Having a plugin hacked on your website is a horrible thing to happen. Firstly there is the reputational damage – a hacked plugin can mean your website automatically redirects somewhere unpleasant, is covered with adverts for unsavoury things or simply isn’t there. The plugin hack can also lead to longer term damage if search engines such as Google decide to blacklist your site. And apart from all that, there’s the hassle of getting it fixed.
But, let’s face it, you don’t need me to tell you that having a plugin hacked is a bad thing. What you really need to know is what to do if you’ve had a plugin hacked on your WordPress website.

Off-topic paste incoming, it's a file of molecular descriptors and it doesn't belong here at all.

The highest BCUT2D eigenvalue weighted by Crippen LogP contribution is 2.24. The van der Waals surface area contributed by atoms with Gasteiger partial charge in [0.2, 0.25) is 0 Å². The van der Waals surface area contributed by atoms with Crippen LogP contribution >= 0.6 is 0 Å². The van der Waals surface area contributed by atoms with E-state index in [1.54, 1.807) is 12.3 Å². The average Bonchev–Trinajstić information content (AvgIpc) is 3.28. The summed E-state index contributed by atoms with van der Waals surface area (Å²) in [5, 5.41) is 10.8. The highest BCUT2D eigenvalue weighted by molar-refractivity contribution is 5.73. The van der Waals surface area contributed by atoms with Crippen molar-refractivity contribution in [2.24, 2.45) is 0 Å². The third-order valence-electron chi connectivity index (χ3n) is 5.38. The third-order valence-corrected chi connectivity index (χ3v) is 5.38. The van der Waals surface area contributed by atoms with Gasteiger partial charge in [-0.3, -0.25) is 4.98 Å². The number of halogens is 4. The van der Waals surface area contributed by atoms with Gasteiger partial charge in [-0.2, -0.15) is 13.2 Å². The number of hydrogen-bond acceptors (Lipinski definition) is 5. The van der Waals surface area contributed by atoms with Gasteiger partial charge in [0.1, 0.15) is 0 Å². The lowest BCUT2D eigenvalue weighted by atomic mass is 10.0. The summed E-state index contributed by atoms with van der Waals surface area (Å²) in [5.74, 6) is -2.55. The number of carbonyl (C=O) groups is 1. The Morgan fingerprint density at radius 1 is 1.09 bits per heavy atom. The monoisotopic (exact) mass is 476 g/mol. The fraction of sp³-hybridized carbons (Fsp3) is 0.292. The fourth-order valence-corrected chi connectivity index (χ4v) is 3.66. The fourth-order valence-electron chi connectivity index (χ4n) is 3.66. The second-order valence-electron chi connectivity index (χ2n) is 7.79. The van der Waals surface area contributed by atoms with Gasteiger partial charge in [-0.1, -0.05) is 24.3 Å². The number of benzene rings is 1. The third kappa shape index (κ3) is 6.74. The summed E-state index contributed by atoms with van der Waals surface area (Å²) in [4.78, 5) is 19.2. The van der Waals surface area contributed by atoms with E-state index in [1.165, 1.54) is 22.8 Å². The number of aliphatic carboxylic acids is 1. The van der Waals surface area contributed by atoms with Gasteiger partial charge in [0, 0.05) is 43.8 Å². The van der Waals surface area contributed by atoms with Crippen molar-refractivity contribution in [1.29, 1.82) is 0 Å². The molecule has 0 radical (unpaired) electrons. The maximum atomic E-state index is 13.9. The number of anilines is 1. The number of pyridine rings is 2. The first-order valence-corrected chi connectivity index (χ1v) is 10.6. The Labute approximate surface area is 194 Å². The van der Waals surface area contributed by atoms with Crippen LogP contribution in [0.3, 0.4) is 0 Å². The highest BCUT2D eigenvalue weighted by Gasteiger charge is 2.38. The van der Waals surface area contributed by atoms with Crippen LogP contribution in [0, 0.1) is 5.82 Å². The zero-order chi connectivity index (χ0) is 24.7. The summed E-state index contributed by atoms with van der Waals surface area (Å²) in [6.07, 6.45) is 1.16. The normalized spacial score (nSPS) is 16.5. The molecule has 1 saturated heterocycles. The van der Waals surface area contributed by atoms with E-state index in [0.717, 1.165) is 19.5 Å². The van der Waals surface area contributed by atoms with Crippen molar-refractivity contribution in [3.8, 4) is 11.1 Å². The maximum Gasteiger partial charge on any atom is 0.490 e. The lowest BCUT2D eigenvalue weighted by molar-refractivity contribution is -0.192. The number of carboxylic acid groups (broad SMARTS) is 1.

If you don’t feel confident undertaking any or all of steps two to seven after you’ve had a plugin hacked, contact a WordPress website developer, who will be able to help. And if you want to minimise the damage caused by having a plugin hacked again in the future, ensure that your site and all its plugins are kept up-to-date. You can do this yourself or invest in a WordPress support package that gives you the reassurance you need.